Is Dungeon Crawling still a popular thing?

NathanS

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D&D still uses dungeon crawls extremely heavily in published adventures and DMing advice..
Depends on how one defines Dungeon crawling. Is it any underground adventure? Then sure, but if one means, needing to map, carefully listen at doors, be on the look out for traps every step of the way and so on, that is the dungeon as described in OD&D, then D&D published adventures them long ago.
 

Raveled

Hail Tzeentch!
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Depends on how one defines Dungeon crawling. Is it any underground adventure? Then sure, but if one means, needing to map, carefully listen at doors, be on the look out for traps every step of the way and so on, that is the dungeon as described in OD&D, then D&D published adventures them long ago.
"What is dungeon crawling?"
"It is crawling underground in search of treasure."
"Bah. That is mining! What is dungeon crawling?"
"It is being wary of traps and ambushes."
"Bah. That is battle! ... Conan, what is dungeon crawling?"
"Crushing the GM, seeing his maps driven before you, and hearing the lamentations of half the adventure hidden behind a single Search check!"
 

Hammel

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I like them. I wouldn't be into the minutia of tracking EVERYTHING, but I like exploring underground labyrinths that might not make 100% sense and collecting xp and loots.

One of the appeals for me in the old school computer games was mapping the dungeon. It's fun watching the form of the dungeon take shape.

In tabletop, though, I think I would prefer the GM drawing the map as I went along.
 

Greg 1

Some Guy
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Dungeon crawling is still the popular thing.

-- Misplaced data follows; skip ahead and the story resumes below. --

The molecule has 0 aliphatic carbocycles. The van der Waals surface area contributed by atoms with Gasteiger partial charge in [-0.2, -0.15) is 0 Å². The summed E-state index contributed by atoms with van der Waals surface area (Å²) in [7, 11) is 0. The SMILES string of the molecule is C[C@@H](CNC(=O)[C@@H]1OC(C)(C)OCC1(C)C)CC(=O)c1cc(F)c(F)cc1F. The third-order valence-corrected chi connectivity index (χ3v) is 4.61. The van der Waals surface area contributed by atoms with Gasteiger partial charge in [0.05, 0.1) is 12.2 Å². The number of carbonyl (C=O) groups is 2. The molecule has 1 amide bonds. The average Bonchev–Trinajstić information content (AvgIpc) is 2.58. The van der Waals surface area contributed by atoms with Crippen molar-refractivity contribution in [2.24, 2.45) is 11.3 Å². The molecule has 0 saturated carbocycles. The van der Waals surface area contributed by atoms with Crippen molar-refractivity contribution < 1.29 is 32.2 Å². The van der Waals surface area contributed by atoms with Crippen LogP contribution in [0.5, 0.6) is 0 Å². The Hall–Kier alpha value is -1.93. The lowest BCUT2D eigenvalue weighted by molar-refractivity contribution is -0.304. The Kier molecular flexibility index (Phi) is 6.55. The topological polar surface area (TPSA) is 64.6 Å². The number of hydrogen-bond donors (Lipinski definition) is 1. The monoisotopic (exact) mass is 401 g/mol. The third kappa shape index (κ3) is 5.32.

Everything else is just an optional sideshow. D&D and it's descendents far outsell other RPGs.
 

committed hero

nude lamia mech
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Certainly still a thing, although as a player I have less tolerance for the slower speed it takes these days.
 

Rabbit Éclair

high in vital bunnytonium
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Dungeon crawling is still the popular thing.

Everything else is just an optional sideshow. D&D and it's descendents far outsell other RPGs.
I wouldn't necessarily say D&D is married to dungeon crawling these days, though, especially among newer players. My experience lines up with NathanS NathanS --most of the people I know who've gotten into D&D over the past few years came into it through Actual Play stuff, and their games are very light on anything identifiable as dungeons.
 

ESkemp

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I wouldn't necessarily say D&D is married to dungeon crawling these days, though, especially among newer players. My experience lines up with NathanS NathanS --most of the people I know who've gotten into D&D over the past few years came into it through Actual Play stuff, and their games are very light on anything identifiable as dungeons.